The Netherlands has followed London’s example with the launch of an open-loop transport system.
Unlike their closed-loop equivalent, open-loop payment systems don’t require an additional card or pass to ride, and city travelers can easily hop on and off metros, trams and buses using their near field communication (NFC) contactless card or mobile wallet.
Transport for London (TfL) was the first to launch an open-loop system for buses in 2012. Since then the service has been expanded to the whole TfL network and in the space of a decade other cities worldwide followed suit.
In the Netherlands, the OVpay open-loop system went live in the Hague earlier this year and just last month in its capital city of Amsterdam.
Born out of a collaboration between the Dutch public transport providers, the goal is to launch OVpay across the country’s interconnected public transport systems next year, a move that will create the world’s first nationwide open-loop ticketing system.
Until then, the OVpay app, currently in beta, acts as a mobile wallet for travel, with users able to select their payment card and review previous trips.
In the meantime, the TfL recently put out a call for tenders that provides some important clues as to the future of its open-loop fare collection system.
Dubbed “Project Proteus,” London’s new public transport contract is expected to be one of the most expensive and complex in the world, estimated to cost between £800 million and £1.5 billion. TfL is looking for a technology partner to operate the city’s transport payment system for the next seven to 12 years.
With a planned award date of August 2024, the Proteus contract is a big prize which only a handful of global companies are equipped to pull off.
The winner of the bid will be responsible for building and maintaining the soft and hard infrastructure for open-loop contactless payments across London’s multimodal public transport network, which includes buses, trains and metro services, as well as trams, boats and cable cars.
A notable aspect of Project Proteus is TfL’s ambition to start using payment account references (PARs) within its open-loop payment system.
This change will enable users to link contactless credit and debit cards to the same cards loaded as tokenized credentials in their mobile wallets, allowing them to tap their phones and cards interchangeably without being double charged.
As well as changes to London’s open-loop transport payments, the closed-loop legacy Oyster system will also be updated to an account-based rather than a card-based one.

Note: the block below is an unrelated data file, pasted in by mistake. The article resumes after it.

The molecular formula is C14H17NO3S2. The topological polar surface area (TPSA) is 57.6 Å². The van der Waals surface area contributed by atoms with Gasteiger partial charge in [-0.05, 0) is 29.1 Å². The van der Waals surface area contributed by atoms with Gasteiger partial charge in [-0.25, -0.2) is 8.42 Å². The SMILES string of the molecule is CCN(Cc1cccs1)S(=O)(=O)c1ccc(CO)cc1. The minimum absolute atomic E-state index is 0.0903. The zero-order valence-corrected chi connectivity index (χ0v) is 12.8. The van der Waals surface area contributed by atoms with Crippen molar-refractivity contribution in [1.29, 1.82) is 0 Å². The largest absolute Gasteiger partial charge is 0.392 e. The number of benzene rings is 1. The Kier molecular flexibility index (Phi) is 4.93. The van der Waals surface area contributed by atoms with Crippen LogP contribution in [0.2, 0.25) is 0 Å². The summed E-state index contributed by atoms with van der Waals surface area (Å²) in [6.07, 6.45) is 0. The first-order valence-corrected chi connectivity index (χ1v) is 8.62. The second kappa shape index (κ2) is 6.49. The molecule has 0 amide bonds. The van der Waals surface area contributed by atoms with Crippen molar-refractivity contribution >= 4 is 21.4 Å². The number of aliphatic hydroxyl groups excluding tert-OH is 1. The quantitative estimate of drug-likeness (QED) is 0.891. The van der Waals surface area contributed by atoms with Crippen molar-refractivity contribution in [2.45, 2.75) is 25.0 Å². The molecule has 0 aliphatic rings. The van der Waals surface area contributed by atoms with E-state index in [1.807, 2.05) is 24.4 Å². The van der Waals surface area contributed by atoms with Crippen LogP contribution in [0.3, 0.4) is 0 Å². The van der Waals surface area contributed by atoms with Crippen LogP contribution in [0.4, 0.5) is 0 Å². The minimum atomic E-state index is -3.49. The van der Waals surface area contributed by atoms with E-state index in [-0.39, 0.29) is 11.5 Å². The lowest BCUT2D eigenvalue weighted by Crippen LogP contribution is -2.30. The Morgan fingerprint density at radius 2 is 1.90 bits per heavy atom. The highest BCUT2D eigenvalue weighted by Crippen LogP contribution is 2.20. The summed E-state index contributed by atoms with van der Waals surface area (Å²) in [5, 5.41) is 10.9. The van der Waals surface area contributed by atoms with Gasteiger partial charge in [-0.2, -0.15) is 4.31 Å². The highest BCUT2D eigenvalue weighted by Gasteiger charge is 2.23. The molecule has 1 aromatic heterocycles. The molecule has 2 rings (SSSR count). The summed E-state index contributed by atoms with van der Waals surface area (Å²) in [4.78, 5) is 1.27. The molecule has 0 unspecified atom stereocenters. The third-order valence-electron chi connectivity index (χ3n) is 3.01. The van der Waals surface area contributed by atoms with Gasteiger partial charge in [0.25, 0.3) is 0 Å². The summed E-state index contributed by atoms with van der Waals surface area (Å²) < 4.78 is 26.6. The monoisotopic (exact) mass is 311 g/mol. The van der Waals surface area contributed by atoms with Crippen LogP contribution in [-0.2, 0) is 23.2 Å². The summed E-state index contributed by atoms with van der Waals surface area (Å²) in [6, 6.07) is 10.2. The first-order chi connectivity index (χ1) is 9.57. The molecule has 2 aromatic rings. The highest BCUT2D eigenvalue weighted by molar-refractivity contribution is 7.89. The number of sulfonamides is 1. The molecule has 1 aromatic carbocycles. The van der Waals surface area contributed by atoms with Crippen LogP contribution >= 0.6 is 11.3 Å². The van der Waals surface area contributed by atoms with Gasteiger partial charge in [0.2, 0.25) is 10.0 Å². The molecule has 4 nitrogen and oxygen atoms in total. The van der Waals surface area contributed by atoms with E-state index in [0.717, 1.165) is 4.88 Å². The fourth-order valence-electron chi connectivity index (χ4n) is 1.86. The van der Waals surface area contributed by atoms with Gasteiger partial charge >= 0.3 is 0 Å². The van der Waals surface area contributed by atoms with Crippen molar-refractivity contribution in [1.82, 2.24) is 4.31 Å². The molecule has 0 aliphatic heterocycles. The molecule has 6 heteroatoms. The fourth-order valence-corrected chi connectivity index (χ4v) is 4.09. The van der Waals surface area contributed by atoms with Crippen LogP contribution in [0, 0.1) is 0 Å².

In a previous era of TfL ticketing, a card-based approach was convenient for visitors to London, who could easily buy and top-up an Oyster card without having to register an account. But now that open-loop enables pay-as-you-go travel with any contactless payment card or device, Oyster cards are the less convenient option for people visiting from out of town.
Transitioning to an account-based approach will allow TfL to amend fares and introduce new services significantly faster because changes will be made in the back office, rather than on cards and readers.
That being said, decommissioning the legacy Oyster system and upgrading readers will be one of the biggest challenges of the project for whichever company procures the new contract.
London’s transport authority has also indicated that the contract winner will need to provide updated inspection devices built on the Android operating system that will be able to check barcode tickets.
Finally, Project Proteus will be developed alongside ongoing efforts to expand pay-as-you-go travel outside of London to National Rail stations in the wider South East of England.
But while the Netherlands’ nationwide approach has its appeal, implementing something similar in the U.K. would be a momentous undertaking.
Whereas the Netherlands already has a country-wide infrastructure in the form of the OV-chipkaart scheme, the U.K.’s public transport networks and their respective ticketing systems have evolved in isolation.
If the day comes when the U.K. does consider launching a nationwide connected transport system, the TfL infrastructure, which is already spilling beyond the borders of London, could lead the way.
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